The DM decides how high Evard’s Black Tentacles can reach (and 0 feet is a valid ruling)
The text of Evard’s Black Tentacles says (emphasis added):
Squirming, ebony tentacles fill a 20-foot square on ground that you can see within range. For the duration, these tentacles turn the ground in the area into difficult terrain.
So the wording of the spell clearly specifies that it affects an area on the ground. For creatures running around on the ground, it is easy enough to determine whether they are in the area: if they set foot on the affected ground, they have entered the spell’s area. For creatures flying “at ground level”, i.e. occupying 5-foot cubes at the same level as non-flying creatures, the situation is a bit more ambiguous: obviously the tentacles must have some length in order to grab onto anything, but it’s unclear how long they are or how far up they can reach, by RAW. Notwithstanding the portrayal of the spell in most art, it’s entirely possible for the spell’s effects to be caused by knee-high tentacles, or perhaps long tentacles that writhe across the ground until they find a creature to climb up onto.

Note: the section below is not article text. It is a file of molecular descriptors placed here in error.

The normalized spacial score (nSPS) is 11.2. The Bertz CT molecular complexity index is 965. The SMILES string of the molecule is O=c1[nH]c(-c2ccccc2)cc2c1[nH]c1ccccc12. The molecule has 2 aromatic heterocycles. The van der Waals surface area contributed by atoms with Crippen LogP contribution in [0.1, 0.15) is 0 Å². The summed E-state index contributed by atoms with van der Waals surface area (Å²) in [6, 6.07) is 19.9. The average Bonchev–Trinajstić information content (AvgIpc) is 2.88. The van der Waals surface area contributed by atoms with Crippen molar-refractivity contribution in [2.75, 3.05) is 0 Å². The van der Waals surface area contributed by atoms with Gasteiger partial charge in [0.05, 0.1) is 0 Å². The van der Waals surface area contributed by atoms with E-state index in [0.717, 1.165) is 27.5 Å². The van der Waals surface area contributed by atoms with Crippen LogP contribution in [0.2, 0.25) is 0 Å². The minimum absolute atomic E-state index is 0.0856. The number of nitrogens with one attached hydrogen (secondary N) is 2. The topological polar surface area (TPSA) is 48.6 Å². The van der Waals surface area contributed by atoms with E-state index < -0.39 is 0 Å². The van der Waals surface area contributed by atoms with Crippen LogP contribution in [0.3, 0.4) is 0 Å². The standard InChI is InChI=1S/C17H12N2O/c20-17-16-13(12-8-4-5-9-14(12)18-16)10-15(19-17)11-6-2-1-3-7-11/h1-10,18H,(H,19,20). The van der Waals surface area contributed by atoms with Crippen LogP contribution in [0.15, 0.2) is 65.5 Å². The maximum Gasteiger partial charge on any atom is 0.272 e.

I tried to find some guidance in the other surface-affecting spells, but the only other spells I could find that specifically affect a surface rather than a 3-dimensional area are Entangle, Grease, and Earthquake. Of these, Entangle is no help, since it has a wording very similar to Black Tentacles, complete with the exact same ambiguity about height. Grease and Earthquake, by their natures, unambiguously affect only creatures in contact with the ground, but not for reasons that provide any guidance for Black Tentacles or Entangle. So ultimately, it’s up to the DM to decide how high the tentacles can reach, because the spell doesn’t specify.
Were the creatures actually flying?
As Mark Wells points out in the comments, just because a creature has a fly speed doesn’t mean that creature is continuously flying. Especially if the creature flies using wings (as opposed to levitation or some other means), flying takes energy, and the wingbeats might make a lot of noise. A typical flying creature probably wouldn’t be flying while holding a conversation on the ground. And if these creatures were hovering just above the ground instead of standing, ideally your DM should have mentioned that when describing the scene.
It’s possible that your DM didn’t know you had a spell that (maybe) only affects creatures on the ground, and so they didn’t know that detail was important, in which case it would be good to give the DM the benefit of the doubt. It’s also possible that your DM thought the spell was “cheap” and was looking for any excuse to wheedle out of it. I don’t know your DM, so I can’t tell you which it is.